This is good advice, and for more than just health food claims. I know too many people that believe everything they hear on the TV news, read in a pop culture magazine or get in a chain email, despite lack of reliable sources and scientific proof. Report
Thanks for the great blog...i have been on fad diets, in the past. You may lose weight on them, but these diets aren't and can never be a long term way of eating. They are not healthy, they are boring. We do know that, to lose weight and insure good health, we need to eat healthy, and exercise, each day. Report
Thank you SO much for writing this, Coach Nicole! I teach an undergraduate social science research class and plan to make this required reading! It concisely gets the point made. Report
As a nurse, I always tell my clients to use the web with cautions when it comes to health information....I recommend sites such as WebMD, Mayo Clinic, Cleveland Clinic, National Institutes of Health, as well as legitimate organ/disease organization sites such as American Heart, American Lung, American Diabetes Association, NAMI for mental health, etc. Steer clear of health info from sites selling supplements and miracle answers. Report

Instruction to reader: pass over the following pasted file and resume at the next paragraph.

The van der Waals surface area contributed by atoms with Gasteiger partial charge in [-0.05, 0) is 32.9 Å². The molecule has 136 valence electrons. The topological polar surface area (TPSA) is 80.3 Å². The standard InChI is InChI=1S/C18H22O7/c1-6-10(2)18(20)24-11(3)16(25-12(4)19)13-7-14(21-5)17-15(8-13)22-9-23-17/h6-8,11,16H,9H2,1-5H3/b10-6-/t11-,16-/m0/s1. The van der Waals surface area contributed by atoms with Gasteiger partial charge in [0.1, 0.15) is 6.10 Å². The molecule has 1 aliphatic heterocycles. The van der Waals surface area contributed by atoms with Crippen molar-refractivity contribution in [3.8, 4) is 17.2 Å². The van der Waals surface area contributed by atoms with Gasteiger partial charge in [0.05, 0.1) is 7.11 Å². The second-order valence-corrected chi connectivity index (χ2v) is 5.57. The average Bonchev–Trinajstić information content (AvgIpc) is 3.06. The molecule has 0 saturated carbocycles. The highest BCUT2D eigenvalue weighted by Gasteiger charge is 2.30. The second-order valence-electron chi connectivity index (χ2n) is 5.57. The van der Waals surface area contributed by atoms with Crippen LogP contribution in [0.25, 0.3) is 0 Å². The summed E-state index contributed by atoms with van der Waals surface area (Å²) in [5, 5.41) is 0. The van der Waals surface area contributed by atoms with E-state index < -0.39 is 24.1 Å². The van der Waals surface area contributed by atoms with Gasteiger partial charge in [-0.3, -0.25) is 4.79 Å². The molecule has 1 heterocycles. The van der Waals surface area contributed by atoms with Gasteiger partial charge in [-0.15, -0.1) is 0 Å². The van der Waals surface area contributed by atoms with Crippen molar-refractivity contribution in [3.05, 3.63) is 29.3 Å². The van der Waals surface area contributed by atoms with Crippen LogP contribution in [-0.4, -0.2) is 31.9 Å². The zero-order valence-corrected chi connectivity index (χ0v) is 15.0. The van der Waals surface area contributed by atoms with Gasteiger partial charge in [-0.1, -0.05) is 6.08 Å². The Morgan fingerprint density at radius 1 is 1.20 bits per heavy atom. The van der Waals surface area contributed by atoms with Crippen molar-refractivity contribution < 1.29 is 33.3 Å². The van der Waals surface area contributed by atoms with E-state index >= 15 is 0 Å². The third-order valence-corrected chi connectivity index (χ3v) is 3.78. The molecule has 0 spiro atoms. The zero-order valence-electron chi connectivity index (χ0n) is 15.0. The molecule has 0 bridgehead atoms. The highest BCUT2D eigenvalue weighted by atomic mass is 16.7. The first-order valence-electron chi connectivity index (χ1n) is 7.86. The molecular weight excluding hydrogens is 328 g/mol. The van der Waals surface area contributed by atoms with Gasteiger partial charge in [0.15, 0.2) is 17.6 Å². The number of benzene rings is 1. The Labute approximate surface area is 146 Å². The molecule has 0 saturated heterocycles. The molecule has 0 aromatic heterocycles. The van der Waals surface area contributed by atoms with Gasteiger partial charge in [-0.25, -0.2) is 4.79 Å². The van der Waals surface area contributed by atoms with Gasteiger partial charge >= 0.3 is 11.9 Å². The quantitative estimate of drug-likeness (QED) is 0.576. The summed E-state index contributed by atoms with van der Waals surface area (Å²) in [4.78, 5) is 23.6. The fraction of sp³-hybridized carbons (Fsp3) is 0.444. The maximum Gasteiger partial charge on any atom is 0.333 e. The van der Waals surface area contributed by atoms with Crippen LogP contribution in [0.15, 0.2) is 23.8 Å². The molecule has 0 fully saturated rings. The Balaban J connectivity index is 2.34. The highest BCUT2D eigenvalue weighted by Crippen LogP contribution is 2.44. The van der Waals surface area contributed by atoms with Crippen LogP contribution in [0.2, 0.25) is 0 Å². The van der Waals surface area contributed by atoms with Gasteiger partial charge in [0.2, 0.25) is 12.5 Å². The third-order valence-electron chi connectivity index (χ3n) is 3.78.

What logic tells us and what we actually do for a "quick fix" for obesity may be two different things. In America, we are accustomed to quick fixes. What led me to Spark People was the headliner "Lose 47 pounds by Labor Day". Logic told me that this was impossible, but I still bought the magazine and read the article, which did give reference to weight loss with SP. And, I WIL lose 47 pounds by Labor Day; I am just not certain which year that will be. Report
Aren't the American people gullible? But it is hard to convince them otherwise!!! Report
There are no instant or magic potions for weight loss, it takes time and making behavior modifications in our eating and activity habits. Report